It’s vintage public broadcasting, plodding at times … and cloyingly fair-minded. And there’s the rub. The shows do not paint a flattering portrait of what filmmaker Helen Whitney calls “one of the most powerful, feared, and misunderstood religions in American history.”
The Salt Lake City-based Church of Jesus Christ of Latter-day Saints, as the Mormons call themselves, cooperated with “The American Experience” and “Frontline,” the show’s co-producers. Whitney in turn pays the church the compliment of taking its faith very seriously indeed. The positives are there for all to see: the Mormons’ triumph over persecution in mid-century America; the dramatic “exodus” from Illinois to Utah, the “country no one else wanted,” according to Wallace Stegner, a great admirer of the Mormon pioneers; the devotion to family and community.
But also on view are doctrines and practices that most Americans would view as strange.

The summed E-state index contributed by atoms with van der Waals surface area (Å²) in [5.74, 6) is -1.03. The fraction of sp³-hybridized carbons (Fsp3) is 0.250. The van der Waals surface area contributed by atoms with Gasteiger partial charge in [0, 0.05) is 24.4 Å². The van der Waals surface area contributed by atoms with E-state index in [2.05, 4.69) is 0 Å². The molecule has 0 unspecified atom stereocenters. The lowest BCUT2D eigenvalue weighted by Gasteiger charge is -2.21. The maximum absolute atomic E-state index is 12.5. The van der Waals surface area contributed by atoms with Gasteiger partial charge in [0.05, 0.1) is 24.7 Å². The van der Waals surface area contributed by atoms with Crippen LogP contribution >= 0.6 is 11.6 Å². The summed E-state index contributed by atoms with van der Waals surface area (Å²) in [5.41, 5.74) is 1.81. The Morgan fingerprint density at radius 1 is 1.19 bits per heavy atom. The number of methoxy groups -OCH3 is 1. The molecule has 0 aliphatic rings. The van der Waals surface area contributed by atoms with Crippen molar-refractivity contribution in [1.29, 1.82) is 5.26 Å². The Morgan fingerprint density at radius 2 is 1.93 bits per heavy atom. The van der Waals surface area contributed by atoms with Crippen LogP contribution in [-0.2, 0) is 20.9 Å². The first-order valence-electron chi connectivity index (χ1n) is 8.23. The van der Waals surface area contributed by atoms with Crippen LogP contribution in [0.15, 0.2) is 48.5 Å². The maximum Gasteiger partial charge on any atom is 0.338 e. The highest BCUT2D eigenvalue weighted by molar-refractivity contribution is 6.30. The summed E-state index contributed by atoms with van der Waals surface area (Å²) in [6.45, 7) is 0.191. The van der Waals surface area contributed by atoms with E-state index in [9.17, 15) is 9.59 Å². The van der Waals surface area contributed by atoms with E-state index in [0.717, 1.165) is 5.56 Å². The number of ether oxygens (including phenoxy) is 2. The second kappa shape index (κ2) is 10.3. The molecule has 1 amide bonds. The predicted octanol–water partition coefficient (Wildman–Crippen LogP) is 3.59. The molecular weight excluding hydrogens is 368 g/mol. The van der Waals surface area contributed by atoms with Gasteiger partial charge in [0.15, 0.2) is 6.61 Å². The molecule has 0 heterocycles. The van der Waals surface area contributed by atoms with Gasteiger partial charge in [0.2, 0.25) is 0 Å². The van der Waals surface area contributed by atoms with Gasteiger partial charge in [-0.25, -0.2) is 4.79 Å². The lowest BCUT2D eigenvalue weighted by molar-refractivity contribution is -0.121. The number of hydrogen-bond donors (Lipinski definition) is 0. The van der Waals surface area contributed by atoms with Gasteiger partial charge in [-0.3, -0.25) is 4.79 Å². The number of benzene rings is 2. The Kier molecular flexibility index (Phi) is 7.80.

It’s great that PBS is doing this. Here’s hoping it’s as “cloyingly fair-minded” as Beam says.
Beam also has an interesting take on the way the whole Romney/Mormon issue has been covered in the press so far (emphasis mine).
By now, almost every newspaper in America has published an analysis of Mitt Romney’s presidential aspirations titled “Can a Mormon Be Elected President?” The stories follow a preordained path to arrive at the politically and socially desirable answer: Yes.
These set pieces serve mainly to make the not particularly religion-savvy political commentariat feel good about themselves. The writer appears unbiased, and the article inevitably validates the cherished American myth about our tolerance for diversity.
Can a Mormon be elected president in 2008? No.
Romney would do well to refuse “to be drawn into an extensive discussion of Mormon doctrine and practices,” because any such discussion inevitably raises more questions than it answers.
Well, that’s one view.